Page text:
American Indian Law: Native Nations and the Federal System, now in its Seventh Edition, surveys the tribal-federal relationship. It is primarily devoted to the study of federal Indian law, i.e. the federal law developed to regulate the tribal-federal relationship. This book pursues a broad perspective, merging jurisprudence, history, comparative law, ethnology, and sociology to bring meaning to the tribal-federal relationship. The authors do not merely present the 'black letter' law as is, but also provide the historical, cultural, and jurisprudential tools for a reader to critically analyze the current state of legal doctrine in federal Indian law. The book provides a wide-ranging inquiry into the role of law and legal processes, both domestic and international, in protecting or frustrating the desires for political and cultural autonomy of various racial, cultural, religious, or national subgroups within a society.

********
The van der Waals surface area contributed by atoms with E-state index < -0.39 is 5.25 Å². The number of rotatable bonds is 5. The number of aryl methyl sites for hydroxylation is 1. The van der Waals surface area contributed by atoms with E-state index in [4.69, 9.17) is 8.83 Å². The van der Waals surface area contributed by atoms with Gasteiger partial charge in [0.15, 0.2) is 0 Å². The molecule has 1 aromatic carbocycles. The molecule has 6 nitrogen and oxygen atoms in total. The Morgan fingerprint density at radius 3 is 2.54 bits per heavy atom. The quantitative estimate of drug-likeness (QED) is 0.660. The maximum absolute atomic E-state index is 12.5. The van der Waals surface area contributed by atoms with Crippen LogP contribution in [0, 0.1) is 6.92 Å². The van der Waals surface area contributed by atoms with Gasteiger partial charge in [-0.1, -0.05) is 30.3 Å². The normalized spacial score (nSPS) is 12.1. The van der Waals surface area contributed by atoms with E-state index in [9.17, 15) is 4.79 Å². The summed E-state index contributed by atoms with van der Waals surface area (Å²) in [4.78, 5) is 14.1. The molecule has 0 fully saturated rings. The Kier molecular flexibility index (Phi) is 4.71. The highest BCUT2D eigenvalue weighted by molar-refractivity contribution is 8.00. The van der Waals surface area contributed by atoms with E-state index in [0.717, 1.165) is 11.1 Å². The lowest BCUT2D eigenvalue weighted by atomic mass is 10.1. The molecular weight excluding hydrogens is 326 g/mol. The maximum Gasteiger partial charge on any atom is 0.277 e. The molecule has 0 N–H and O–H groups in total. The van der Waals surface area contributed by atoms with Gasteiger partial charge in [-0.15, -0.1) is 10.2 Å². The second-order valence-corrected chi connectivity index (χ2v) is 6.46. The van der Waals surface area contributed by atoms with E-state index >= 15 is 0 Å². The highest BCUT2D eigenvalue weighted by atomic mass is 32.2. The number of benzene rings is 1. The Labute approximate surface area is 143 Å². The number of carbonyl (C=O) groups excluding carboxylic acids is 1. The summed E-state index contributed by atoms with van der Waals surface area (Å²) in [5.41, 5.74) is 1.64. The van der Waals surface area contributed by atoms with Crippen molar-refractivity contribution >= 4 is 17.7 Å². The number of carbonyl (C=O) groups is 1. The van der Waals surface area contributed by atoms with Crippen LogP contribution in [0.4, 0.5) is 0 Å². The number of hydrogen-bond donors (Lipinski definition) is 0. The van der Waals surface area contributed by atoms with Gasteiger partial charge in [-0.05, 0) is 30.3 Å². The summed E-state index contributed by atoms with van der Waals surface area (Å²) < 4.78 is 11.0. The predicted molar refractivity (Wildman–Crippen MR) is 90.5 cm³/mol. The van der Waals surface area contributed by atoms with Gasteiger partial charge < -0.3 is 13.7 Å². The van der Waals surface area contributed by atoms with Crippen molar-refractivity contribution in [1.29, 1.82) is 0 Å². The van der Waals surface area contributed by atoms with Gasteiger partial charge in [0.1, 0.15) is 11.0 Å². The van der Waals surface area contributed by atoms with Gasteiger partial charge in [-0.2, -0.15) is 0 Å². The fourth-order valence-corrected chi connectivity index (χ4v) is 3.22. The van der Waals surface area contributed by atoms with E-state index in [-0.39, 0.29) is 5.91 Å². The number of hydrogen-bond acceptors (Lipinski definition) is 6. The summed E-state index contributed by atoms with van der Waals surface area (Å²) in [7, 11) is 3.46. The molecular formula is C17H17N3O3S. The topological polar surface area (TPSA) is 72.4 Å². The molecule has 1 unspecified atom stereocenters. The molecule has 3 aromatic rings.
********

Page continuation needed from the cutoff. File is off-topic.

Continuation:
The authors have incorporated insights from an array of new intellectual developments in law and related fields, including critical race theory, the new legal realism of the law and society movement, empirical approaches to law, law and economics, indigenous methodology, legal pluralism, and neoinstitutionalism. The aim is to inform future practitioners and advocates about pragmatic, political possibilities and constraints, complementing theoretical and critical perspectives that may challenge the current state of affairs. At several points in the casebook the authors emphasize intergovernmental relations through cooperative agreements and institutional innovation. The cross-currents and inconsistencies of such legislative developments, case decisions, and intellectual ferment present formidable challenges to anyone who sets out in a casebook format to capture the depth and richness of the intellectual efforts of tribal people and others, including judges, legislators, lawyers, and academics, to build a coherent body of Indian law.
The book serves double-duty as a research sourcebook in the field of federal Indian law and can be used as a resource for students long after graduation.
If you are a professor teaching in this field you may request a complimentary copy.